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Posted: March 22, 2013

Lessons from Cyprus

What can Americans learn?

Helen Raleigh

Most people probably never heard of Cyprus until the morning of March 18, 2013. It is a small country with a population of 800,000 and a GDP of less than $18 billion. It dropped a bombshell over the weekend when it announced that the government will take a bite out of depositors’ accounts in Cyprus Banks to help pay for its bailout of the financial system. It is called a tax on depositors – 6.75 percent on deposits up to 100,000 Euros and 9.9 percent on deposits over 100,000 Euros. To prevent a bank run, the government froze all electronic money transfers over the weekend.

This announcement has serious implications. It erodes people’s confidence in their banking system and their governments. People’s confidence has already been at a historical low point since the economic crisis in 2008. The investment vehicles we used to believe were “safe” investments such as money market funds turned out not so. Now banks and government decided to openly take money out of people’s checking and saving accounts? It sent chilling messages to the rest of European continents and beyond that there is no way to keep our money safe.

I never thought the ethics of politicians could go any lower until I heard this. If that is the best idea they have, then it means they are running out of good options. And if that is true, then it may signal bigger problems on the way. What the Cypriot government decided to do is not taxation; it is a form of shameless robbery from private citizens in the broad daylight.

It also further complicates the EU’s austerity medicine towards economically troubled countries. The outcry against the austerity in Greece and Italy was a magnification of ordinary people’s hopeless cry towards their financial systems and governments.  Now even small depositors cannot feel safe. This will open doors for radical political movements and make the EU’s road to recovery even more treacherous.

Furthermore, what the EU and Cypriot government are trying to do is an intrusion on property rights, one of the fundamental natural rights. People who own property feel a sense of ownership in their future and their society, while people trapped in a legalized state of robbery feel hopeless. A market-based economy cannot function if participants’ property rights are not protected.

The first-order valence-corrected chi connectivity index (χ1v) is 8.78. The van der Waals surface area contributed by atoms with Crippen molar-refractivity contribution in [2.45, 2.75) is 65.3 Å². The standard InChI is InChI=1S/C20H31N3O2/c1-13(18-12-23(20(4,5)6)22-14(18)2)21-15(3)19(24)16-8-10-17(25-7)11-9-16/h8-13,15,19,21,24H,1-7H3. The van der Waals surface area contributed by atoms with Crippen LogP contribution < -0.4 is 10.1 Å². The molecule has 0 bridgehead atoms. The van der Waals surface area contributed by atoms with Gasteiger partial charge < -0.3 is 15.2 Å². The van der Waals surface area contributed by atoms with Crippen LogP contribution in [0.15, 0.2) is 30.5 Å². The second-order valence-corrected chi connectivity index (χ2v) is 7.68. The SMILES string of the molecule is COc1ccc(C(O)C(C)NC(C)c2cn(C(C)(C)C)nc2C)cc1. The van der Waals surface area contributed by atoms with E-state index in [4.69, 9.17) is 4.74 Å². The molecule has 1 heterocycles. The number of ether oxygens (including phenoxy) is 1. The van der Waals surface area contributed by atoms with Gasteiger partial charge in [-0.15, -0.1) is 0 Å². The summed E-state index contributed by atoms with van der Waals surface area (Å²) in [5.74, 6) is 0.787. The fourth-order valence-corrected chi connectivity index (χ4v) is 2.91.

Let’s not forget how the Arab Spring was started. Mohamed Bouazizi, a Tunisian fruit vendor, set himself on fire when the local police confiscated his fruit stand. When legal property rights are not protected by law, the damage goes far beyond money. James Madison said, “Where an excess of power prevails, property of no sort is duly respected. No man is safe in his opinions, his person, his faculties, or his possessions.

The Cyprus announcement also set a dangerous precedent. Next time when a nation’s economy experiences even a mild shock, people will tend to make a run on the banks because they learned from precedent like this that they cannot trust the government to protect them. The run on the banks could turn a mild recession into a  severe one.

So what lessons can we Americans learn from this Cyprus ordeal?

We need to put pressure on our politicians now to come up with a deficit reduction plan this year. Our deficit level is unsustainable. If we keep spending the money we don’t have and kicking the can down the road, what happened in Cyprus today could happen to us tomorrow. When that calamity happens, nobody will be spared.

We also need to fiercely protect not only our own property rights, but also others’ property rights. When one enjoys a “free” service from the government, it is only because government takes a portion of someone else’s property in the form of taxation to pay for it. This model can only last as long as there are more people paying tax than people receiving “free” stuff. When the day comes that there are more people receiving “free” stuff than people paying taxes, nobody’s property rights are safe, and everybody suffers.

Remember, nobody cares about your money more than you do, not your family, not your friends, certainly not your “benevolent” government. Don’t put all your eggs in one basket. Spread your savings and investing among stocks, bonds, annuities, CDs, money markets, savings and gold. Diversification is the key here to preserve and grow your wealth.

Helen Raleigh, CFA is the owner and Chief Investment Officer for Red Meadow Capital, LLC, a Colorado Registered fee-only Investment Advisory Firm, which focusing on providing clients with honest and sound financial advice. She has more than 10 years experience in the financial services industry ranging from pension funds to risk management. Helen is the author of an autobiography, "Confucius Never Said."  She writes insightful columns and blogs for a variety of media outlets and her writings can be found at the Wall Street Journal, the CFA Magazine, the Denver Post and her blog postings. She can be reached at:

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Readers Respond

Great article. It's worthy to pass around to those who expect life long 'free services' from the government. Then again, they're not the ones reading.... By Marsh on 2013 03 22
Cypriot banks have tons of Russian money. The Russians deposited it there because they earned 4% instead of the 1% everywhere else. The logic is: If you invest in a business that loses money (Cypriot banks) then you too should suffer a loss. That's how investing works. They aren't mom-and-pop banks holding the life savings of farmers. They are investment banks that exist only to make money from money. Do you suggest that the common Cypriot should bail out the investors? Or should the investors do it? By David Sneed on 2013 03 22
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